Initial activation steps in the absence of calcium can lead to magnified activation. As those of ordinary skill in the art would readily appreciate a washing step may be accomplished by methods known to those in the art, such as by using a semi-automated "flow-through" centrifuge (for example, the Cobe 2991 cell processor, the Baxter CytoMate, or the Haemonetics Cell Saver 5) according to the manufacturer's instructions. After washing, the cells may be resuspended in a variety of biocompatible buffers, such as, for example, Ca-free, Mg-free PBS, PlasmaLyte A, or other saline solution with or without buffer. Alternatively, the undesirable components of the apheresis sample may be removed and the cells directly resuspended in culture media.

It is recognized that the methods of the application can utilize culture media conditions comprising 5% or less, for example 2%, human AB serum, and employ known culture media conditions and compositions, for example those described in Smith et al. , "Ex vivo expansion of human T cells for adoptive immunotherapy using the novel Xeno-free CTS Immune Cell Serum Replacement" Clinical & Translational Immunology (2015) 4, e31 ; doi :10.1038/cti.2014.31 .

In one aspect, T cells are isolated from peripheral blood lymphocytes by lysing the red blood cells and depleting the monocytes, for example, by centrifugation through a PERCOLL™ gradient or by counterflow centrifugal elutriation.

The methods described herein can include, e.g., selection of a specific subpopulation of immune effector cells, e.g., T cells, that are a T regulatory cell-depleted population, CD25+ depleted cells, using, e.g., a negative selection technique, e.g., described herein. Preferably, the population of T regulatory depleted cells contains less than 30%, 25%, 20%, 15%, 1 0%, 5%, 4%, 3%, 2%, 1 % of CD25+ cells.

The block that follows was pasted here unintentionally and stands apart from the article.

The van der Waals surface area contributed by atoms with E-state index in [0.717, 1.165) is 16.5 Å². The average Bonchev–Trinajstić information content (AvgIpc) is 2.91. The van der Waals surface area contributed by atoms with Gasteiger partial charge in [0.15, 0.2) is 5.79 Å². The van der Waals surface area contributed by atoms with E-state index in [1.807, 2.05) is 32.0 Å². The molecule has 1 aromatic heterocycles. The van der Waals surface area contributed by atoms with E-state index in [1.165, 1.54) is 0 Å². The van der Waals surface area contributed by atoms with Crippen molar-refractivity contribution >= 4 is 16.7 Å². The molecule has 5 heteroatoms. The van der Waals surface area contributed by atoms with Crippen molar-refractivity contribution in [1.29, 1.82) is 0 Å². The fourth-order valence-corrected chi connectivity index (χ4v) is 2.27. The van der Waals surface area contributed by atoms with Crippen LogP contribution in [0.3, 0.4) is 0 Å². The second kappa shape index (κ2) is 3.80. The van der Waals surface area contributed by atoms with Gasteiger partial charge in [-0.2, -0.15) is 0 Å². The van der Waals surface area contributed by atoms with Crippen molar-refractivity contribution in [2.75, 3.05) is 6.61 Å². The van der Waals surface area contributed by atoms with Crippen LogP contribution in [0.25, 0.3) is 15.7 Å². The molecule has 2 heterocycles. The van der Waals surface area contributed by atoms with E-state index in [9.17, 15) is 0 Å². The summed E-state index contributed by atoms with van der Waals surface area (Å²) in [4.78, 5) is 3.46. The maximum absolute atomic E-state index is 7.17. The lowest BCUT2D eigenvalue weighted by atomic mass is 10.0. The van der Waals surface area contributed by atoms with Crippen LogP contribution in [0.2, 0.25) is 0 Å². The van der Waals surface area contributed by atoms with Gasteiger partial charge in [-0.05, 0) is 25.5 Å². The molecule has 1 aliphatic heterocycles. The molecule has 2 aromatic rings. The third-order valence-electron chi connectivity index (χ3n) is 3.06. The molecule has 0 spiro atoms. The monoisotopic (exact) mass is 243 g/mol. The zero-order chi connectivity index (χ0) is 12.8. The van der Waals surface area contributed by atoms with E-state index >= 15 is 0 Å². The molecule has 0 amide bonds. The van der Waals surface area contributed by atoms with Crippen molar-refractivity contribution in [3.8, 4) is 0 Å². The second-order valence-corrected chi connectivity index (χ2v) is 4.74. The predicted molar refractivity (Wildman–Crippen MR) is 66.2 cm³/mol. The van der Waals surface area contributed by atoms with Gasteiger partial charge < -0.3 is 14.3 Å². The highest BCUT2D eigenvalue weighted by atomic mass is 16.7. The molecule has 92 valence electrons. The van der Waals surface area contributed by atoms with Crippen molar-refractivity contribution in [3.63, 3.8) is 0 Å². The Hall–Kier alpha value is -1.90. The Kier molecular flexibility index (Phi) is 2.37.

In one embodiment, T regulatory cells, e.g. , CD25+ T cells, are removed from the population using an anti-CD25 antibody, or fragment thereof, or a CD25-binding ligand, IL-2. In one embodiment, the anti-CD25 antibody, or fragment thereof, or CD25-binding ligand is conjugated to a substrate, e.g., a bead, or is otherwise coated on a substrate, e.g., a bead. In one embodiment, the anti-CD25 antibody, or fragment thereof, is conjugated to a substrate as described herein. In one embodiment, the T regulatory cells, e.g., CD25+ T cells, are removed from the population using CD25 depletion reagent from Miltenyi™. In one embodiment, the ratio of cells to CD25 depletion reagent is 1 e7 cells to 20 uL, or 1 e7 cells to15 uL, or 1 e7 cells to 10 uL, or 1 e7 cells to 5 uL, or 1 e7 cells to 2.5 uL, or 1 e7 cells to 1 .25 uL. In one embodiment, e.g., for T regulatory cells, e.g., CD25+ depletion , greater than 500 million cells/ml is used. In a further aspect, a concentration of cells of 600, 700, 800, or 900 million cells/ml is used.